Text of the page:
Corona Borealis — the Northern Crown
High in the eastern sky you will find the constellation Corona Borealis, the “Northern Crown”. It’s an almost perfect semi-circle of stars that will gradually arc across the sky from now until September. The sky doesn’t get dark early, so you’ll have to wait until at least 9:30 PM, or maybe even a little later.
You’ll find it by looking for two of the brightest stars in the sky, Arcturus in Bootes and Vega in Lyra. Arcturus is the bright orange star high in the east. Vega is the bright blue, white star low in the northeastern horizon, to the left of Arcturus. You’ll find the Northern Crown between them, but closer to Arcturus. The crown appears on its side with the opening to the left, and the top to the right.
According to Greek legend, Corona Borealis represents the crown that Ariadne, the daughter of King Minos of Crete, wore at her wedding. The brightest star is Alphecca, which shines like a jewel at the tip of the crown.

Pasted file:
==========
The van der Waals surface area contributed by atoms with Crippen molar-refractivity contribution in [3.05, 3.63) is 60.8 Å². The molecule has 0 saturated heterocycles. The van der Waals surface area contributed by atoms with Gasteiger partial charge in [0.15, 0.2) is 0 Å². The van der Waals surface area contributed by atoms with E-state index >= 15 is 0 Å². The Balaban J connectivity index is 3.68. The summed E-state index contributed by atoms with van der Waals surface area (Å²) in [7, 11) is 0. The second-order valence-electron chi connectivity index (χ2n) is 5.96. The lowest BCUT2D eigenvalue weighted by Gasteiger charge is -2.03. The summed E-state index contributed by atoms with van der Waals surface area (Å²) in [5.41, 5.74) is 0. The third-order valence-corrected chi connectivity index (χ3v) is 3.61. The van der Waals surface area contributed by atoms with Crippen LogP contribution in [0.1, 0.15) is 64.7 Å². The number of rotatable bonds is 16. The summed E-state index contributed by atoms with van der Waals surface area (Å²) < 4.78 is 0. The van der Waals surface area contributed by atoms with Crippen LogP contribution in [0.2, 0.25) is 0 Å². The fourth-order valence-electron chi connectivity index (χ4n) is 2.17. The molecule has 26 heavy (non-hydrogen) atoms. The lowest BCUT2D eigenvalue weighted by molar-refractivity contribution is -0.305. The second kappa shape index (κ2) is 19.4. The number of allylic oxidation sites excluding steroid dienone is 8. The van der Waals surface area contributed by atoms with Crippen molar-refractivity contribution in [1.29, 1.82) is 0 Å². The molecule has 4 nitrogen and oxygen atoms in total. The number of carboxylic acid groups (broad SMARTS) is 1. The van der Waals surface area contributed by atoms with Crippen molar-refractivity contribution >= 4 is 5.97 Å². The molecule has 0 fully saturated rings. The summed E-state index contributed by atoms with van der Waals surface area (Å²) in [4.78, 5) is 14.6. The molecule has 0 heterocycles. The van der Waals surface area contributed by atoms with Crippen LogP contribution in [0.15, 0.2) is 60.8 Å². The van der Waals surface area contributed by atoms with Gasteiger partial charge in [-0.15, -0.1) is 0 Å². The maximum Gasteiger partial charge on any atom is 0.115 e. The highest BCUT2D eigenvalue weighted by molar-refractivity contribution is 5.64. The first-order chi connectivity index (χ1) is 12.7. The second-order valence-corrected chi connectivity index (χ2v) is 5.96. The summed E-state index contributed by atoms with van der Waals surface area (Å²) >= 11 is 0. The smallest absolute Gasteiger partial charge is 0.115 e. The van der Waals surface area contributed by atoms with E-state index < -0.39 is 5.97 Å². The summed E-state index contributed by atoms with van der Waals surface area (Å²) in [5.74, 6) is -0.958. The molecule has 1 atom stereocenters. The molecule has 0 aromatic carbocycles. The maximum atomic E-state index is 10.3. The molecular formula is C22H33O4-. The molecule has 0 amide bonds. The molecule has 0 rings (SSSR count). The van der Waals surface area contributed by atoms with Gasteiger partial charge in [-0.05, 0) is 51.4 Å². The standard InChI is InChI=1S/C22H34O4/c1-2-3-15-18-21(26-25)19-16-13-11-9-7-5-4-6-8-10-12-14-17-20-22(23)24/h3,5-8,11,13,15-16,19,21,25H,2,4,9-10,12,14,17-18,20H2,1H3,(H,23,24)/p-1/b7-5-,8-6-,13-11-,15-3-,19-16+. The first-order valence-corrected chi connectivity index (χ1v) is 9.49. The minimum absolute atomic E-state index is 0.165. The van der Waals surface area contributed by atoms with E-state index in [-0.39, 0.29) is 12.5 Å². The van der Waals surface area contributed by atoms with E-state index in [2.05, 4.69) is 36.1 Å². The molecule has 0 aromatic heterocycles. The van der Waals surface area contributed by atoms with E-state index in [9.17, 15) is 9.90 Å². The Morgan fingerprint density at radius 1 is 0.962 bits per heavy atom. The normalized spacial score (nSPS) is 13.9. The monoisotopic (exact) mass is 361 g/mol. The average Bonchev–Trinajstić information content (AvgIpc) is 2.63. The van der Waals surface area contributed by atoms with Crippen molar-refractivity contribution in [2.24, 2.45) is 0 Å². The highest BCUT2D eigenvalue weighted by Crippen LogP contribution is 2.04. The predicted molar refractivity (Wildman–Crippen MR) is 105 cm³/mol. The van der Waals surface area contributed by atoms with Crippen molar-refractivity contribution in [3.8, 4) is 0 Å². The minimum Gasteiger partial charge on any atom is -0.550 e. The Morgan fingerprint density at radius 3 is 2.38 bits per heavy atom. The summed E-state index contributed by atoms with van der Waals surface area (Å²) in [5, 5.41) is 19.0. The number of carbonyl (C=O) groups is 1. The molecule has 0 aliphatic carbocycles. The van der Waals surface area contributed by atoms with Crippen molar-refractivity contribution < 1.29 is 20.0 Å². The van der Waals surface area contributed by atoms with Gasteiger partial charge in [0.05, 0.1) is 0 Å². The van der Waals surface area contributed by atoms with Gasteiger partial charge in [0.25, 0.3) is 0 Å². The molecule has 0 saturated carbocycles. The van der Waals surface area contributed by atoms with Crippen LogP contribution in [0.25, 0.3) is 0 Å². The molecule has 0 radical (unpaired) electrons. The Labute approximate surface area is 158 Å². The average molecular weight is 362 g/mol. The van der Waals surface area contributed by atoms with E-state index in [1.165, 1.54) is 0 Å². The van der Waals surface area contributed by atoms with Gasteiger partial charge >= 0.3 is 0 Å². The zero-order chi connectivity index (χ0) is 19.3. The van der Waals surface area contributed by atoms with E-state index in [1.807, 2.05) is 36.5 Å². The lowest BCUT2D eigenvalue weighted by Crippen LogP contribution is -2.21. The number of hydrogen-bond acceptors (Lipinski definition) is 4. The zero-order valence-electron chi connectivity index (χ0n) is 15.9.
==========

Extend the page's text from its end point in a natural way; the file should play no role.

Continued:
To see the planets, you will have to get up in the morning before the sky gets bright. I’d say around 4:30. The full moon was on May 16, and now it will start to get a little dimmer. On May 22, it will be in its last quarter and will join Saturn in the morning. So, just look for the moon and Saturn will be just above it.
Also, in the morning Jupiter and Mars will rise together in the east with the moon just to the right of them. So, close to dawn the three will form a compact group in the ESE. When they start to rise higher, Venus will rise just below them in the east. So, have fun looking for the planets!